Driving an RHD car in an LHD world can really mess with your mind. That’s the ask of today’s Nice Price or Crack Pipe Mazda, and not only will we have to consider that, we’ll also have to choose which side to land on this JDM truck’s asking price.
It’s a popular pastime these days to shout ‘fake news!’ when faced with anything that doesn’t jive with one’s own personal optics. That’s typically just a cop-out, but there are objectively fake things—body enhancements, crab meat, diamonds, etc.—that seem to get a pass in our society. That’s a primary reason for the existence of yesterday’s Saturn Sky doing time as a sort of Lamborghini Gallardo. It was a full-on fake but at $32,000 few of you believed it. That ended up with a massive 94 percent Crack Pipe loss and the many a pouring of a 40 at the curb for the loss of the original Sky.
With COVID-19 spreading globally, many people are choosing to hunker down and stay at home rather than go out and risk interactions with others who might be infected. That’s led to shortages of two-ply at even the warehouse stores and hand sanitizer suddenly being priced like it’s Russian caviar.
Staying in seems to make sense. At least until there’s a better grasp of what the virus wants and how we can defeat it. Of course, that doesn’t mean everybody is staying local, and this 1994 Mazda Proceed Marvie is about as far away from its Japanese home as you could imagine.
Before we get to how and why it is, let’s just address the pachyderm on the premises—just what the hell exactly is a Mazda Proceed Marvie? I knew you might be asking that, so I prepared the following paragraph.
The Mazda Proceed is the home market edition of the small pickup truck we Americans know as the B2000/B2600. In Japan, as well as in some of Southeast Asia, that was transformed into a four-door, three-row SUV. It was called the Marvie in the home market and the Ford Raider in Australia and New Zealand. These were all RHD and none were ever officially sent to America. That makes this one a unique bit of kit.
Okay, so it’s rare and RHD, but is it interesting enough to buy and deal with the issues inherent to a private import that steers from the wrong side? That’s a definite maybe.
Apparently, these were never terribly popular back in the day and were somewhat overshadowed by Toyota’s similar Hilux Surf/4Runner. That makes the Mazda appreciably rare no matter where you are, and this one looks to be a pretty solid example. The black on grey color scheme is as elegant as you could get and there’s no apparent rust or body damage on the truck.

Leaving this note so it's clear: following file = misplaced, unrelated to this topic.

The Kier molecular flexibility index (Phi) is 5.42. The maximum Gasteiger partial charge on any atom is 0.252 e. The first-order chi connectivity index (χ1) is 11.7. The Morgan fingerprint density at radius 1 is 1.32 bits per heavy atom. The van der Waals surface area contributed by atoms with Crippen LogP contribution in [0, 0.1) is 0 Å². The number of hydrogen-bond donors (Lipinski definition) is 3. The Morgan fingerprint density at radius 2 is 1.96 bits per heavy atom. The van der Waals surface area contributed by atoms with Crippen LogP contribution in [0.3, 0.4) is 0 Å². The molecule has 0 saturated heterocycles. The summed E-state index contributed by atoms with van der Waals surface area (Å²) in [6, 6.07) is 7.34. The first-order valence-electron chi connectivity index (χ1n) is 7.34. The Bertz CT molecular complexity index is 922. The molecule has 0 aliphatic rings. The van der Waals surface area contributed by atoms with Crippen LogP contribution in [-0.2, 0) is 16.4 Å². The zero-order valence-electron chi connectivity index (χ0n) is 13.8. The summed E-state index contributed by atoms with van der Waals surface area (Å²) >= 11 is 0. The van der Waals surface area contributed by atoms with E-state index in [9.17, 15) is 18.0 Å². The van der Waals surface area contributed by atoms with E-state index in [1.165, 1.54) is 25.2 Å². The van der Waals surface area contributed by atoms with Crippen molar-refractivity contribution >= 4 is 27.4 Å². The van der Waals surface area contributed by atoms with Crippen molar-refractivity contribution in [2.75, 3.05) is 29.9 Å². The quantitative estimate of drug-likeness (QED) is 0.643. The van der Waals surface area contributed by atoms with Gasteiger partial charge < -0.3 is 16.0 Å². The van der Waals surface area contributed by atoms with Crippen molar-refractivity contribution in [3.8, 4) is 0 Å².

This is a pretty long truck with a 118-inch wheelbase affording large door openings and both a third-row of seats and appreciable boot space. The interior is clean, showing only minor wear and tear on the upholstery which also has a somewhat hypnotic striped pattern. There’s a moonroof up top and an aftermarket Clarion radio in the dash with an alarming number of tiny buttons.
Not only will it need to be steered from the right-hand seat but you’ll also need to learn how to shift with your left hand since this truck—like most Marvies—sports a five-speed stick. That’s mated to a 2.6-litre fuel injected four that made about 118 horsepower when it as new. A part-time 4-wheel drive system gets those ponies to the pavement.
This Marvie is described as being fully functional with working A/C and as-new Bridgestone tires on its factory alloy wheels. It sports a meager 118,000 miles (186,000 kilometers) on the clock and should be fairly easy to maintain since, as noted in the ad, it shares quite a few parts with the B2600 pickup.
The seller claims to have all the truck’s import documentation on hand and as it is over 25-years old the Feds won’t care if it sticks around. It presently carries Maryland historic plates and current registration.
Why would you want something like this? Well, to be different. After all, isn’t that something we all strive to be—different enough to stand out but not so different that people think you’re a freak? This truck isn’t freaky different, it’s Cars & Coffee “what’s that?” different. Plus, aside from the whole driving on the wrong side of the car aspect, it should be fairly easy to live with on the day-to-day.
The question for us is whether that may all be worth this truck’s $7,750 asking. What do you think, could this JDM SUV ask that much C.O.D.? Or, is this a Proceed that’s really not all that marvie?
H/T to Cash Rewards for the hookup!
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